JURASSIC PARK – John Williams

February 25, 2019 2 comments

100 GREATEST SCORES OF ALL TIME

Original Review by Craig Lysy

Steven Spielberg became aware of Michael Crichton’s novel Jurassic Park as the two collaborated on the television series E.R. A bidding war for the rights ensued, with Spielberg and Universal Pictures prevailing over Warner Brothers and Tim Burton, Columbia Pictures and Richard Donner, James Cameron and Joe Dante. Kathleen Kennedy and Gerald Molen would produce the film with Spielberg directing. Spielberg understood the challenges he faced bring the dinosaurs to life and sought at all costs to not repeat the technical nightmare he experienced in Jaws. He turned to George Lucas’ Industrial Light and Magic Company to create groundbreaking computer –generated imagery and ended up making history. Crichton was hired to adapt his novel to the screen but Spielberg was unsatisfied with the violence. Malia Scotch Marmo was tasked with the rewrite in late 1991, but she also did not satisfy Spielberg’s vision. Universal executives brought in Casey Silver and David Koepp who ultimately crafted the script used in the film. A fine cast was assembled with Sam Neill securing the role of Alan Grant after William Hurt and Harrison Ford both declined. Joining him would be Laura Dern as Ellie Sattler, Jeff Goldblum as Ian Malcolm, Richard Attenborough as John Hammond, Bob Peck as Robert Muldoon, Samuel Jackson as Ray Arnold, B.D. Wong as Henry Wu, and Ariana Richards and Joseph Mazzello as Hammond’s niece and nephew Lex and Tim. Read more…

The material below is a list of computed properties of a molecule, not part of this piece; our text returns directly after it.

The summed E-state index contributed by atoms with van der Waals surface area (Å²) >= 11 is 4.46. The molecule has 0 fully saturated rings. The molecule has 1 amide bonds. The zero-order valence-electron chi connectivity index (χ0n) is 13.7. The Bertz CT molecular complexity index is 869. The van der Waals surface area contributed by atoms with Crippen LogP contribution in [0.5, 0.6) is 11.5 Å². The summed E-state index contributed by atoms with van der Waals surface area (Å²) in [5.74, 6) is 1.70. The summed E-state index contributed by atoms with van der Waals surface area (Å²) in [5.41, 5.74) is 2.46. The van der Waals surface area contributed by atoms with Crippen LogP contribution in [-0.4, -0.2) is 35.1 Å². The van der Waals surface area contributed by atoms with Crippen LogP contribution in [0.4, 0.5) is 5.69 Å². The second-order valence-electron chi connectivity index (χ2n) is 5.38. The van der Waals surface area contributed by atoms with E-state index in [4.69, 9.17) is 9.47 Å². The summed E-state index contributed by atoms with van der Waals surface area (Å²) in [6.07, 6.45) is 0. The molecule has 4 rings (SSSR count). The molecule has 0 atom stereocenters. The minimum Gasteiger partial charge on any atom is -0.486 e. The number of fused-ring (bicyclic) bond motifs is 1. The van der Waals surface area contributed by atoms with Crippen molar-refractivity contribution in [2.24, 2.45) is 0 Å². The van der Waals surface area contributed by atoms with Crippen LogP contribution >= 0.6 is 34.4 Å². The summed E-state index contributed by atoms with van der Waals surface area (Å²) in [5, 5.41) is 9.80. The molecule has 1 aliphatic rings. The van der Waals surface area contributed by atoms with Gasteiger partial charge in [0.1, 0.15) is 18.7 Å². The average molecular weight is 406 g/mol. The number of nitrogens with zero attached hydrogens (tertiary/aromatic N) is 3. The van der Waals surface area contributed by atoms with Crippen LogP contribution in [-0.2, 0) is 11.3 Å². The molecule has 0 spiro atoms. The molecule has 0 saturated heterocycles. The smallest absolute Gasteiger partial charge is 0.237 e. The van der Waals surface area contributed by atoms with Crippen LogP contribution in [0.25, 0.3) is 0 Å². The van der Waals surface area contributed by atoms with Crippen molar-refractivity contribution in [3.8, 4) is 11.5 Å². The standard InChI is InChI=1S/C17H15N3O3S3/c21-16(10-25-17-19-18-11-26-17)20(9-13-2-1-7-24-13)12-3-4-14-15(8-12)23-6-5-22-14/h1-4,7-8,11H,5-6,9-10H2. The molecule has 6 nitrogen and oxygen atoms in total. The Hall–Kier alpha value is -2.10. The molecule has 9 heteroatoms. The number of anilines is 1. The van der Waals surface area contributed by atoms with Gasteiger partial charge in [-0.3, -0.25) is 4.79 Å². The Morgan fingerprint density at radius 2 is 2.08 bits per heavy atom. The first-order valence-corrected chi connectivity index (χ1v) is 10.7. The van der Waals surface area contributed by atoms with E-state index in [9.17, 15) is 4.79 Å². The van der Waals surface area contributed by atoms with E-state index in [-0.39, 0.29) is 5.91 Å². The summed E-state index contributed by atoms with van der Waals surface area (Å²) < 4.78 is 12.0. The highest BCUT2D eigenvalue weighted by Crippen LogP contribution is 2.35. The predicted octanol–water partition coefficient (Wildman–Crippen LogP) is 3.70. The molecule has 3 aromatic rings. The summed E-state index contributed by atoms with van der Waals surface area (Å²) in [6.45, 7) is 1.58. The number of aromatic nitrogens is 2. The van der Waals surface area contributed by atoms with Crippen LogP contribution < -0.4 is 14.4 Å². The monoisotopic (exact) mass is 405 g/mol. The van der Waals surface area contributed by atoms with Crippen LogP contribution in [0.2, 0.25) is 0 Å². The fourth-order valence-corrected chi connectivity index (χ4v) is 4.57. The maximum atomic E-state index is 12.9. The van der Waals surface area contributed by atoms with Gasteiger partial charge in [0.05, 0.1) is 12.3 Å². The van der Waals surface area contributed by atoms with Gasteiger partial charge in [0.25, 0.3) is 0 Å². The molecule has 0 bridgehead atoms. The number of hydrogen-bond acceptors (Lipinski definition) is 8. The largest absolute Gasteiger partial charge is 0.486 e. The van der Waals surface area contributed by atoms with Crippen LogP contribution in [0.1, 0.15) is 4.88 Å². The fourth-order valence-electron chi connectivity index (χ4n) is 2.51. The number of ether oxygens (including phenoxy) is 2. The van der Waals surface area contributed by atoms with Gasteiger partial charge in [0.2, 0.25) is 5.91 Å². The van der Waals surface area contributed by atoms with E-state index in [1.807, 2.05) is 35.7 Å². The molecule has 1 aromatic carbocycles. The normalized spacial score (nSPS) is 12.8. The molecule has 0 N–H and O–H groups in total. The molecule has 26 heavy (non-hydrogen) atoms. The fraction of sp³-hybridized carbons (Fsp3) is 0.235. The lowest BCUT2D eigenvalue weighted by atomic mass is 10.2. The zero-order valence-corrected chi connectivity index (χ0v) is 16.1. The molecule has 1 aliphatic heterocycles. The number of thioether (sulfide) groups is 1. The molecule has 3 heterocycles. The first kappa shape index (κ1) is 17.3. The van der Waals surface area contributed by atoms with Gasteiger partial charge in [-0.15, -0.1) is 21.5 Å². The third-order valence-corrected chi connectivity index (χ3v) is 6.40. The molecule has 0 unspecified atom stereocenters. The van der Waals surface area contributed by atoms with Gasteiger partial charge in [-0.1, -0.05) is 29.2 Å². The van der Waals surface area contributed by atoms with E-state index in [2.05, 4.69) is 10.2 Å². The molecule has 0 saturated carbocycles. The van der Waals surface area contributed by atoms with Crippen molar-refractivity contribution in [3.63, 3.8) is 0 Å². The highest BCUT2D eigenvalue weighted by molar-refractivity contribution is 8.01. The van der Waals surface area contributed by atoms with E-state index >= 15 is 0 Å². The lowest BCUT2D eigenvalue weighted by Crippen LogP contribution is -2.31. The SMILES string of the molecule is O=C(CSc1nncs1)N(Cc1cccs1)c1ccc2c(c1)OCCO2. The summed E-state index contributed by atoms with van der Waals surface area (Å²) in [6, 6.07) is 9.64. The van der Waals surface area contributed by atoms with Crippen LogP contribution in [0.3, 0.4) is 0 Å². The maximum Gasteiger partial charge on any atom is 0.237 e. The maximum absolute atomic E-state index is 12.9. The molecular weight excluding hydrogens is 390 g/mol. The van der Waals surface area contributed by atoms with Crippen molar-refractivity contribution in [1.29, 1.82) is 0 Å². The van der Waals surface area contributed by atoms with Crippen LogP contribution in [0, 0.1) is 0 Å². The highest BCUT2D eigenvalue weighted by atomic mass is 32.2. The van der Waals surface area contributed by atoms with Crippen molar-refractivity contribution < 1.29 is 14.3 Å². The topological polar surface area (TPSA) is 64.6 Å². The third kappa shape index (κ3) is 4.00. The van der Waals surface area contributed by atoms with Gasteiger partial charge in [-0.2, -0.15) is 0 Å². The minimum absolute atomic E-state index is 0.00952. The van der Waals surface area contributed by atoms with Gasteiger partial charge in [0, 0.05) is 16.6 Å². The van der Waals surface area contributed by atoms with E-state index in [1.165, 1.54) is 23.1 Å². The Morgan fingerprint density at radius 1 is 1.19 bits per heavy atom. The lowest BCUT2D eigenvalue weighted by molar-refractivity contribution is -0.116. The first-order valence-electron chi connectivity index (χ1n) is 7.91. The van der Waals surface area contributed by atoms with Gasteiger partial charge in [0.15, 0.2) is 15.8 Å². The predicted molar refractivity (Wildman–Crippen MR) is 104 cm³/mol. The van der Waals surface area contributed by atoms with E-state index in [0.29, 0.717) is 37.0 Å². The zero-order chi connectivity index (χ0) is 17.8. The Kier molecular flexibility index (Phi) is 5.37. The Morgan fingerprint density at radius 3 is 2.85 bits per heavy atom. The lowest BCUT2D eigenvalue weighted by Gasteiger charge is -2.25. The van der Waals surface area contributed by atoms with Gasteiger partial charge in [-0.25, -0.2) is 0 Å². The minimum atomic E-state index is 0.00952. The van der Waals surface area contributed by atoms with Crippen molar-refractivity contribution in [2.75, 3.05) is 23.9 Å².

SCHINDLER’S LIST – John Williams

February 18, 2019 1 comment

100 GREATEST SCORES OF ALL TIME

Original Review by Craig Lysy

The genesis of Schindler’s List lay with holocaust survivor Leopold Pfefferberg, whose tale of Oskar Schindler inspired Thomas Keneally to write his Booker Prize winning novel, Schindler’s Ark, in 1982. It came to pass that studio president Sid Sheinberg saw opportunity in the story and mailed Steven Spielberg a review of the book by the New York Times. Spielberg was deeply moved by the narrative and secured financial backing from Universal Pictures, which purchased the screen rights. Yet the then 37-year-old hesitated and ultimately delayed production ten years as he felt himself too young to take on the pathos of the Holocaust. When the time eventually came to begin production, he tasked Steven Zaillian with writing the screenplay, and the struggled to hire a director, soliciting several including Roman Polanski, Sydney Pollack, Billy Wilder and Martin Scorsese. Ultimately Spielberg took Wilder’s counsel to direct the film himself. For the cast he brought in an outstanding ensemble, which included Liam Neeson as Oskar Schindler, Ben Kingsley as Itzhak Stern, Ralph Fiennes as Captain Amon Göth, Caroline Goodall as Emilie Schindler, Jonathan Sagalle as Poldek Pfefferberg, and Embeth Davidtz as Helen Hirsch. Read more…

BRAM STOKER’S DRACULA – Wojciech Kilar

February 11, 2019 1 comment

100 GREATEST SCORES OF ALL TIME

Original Review by Craig Lysy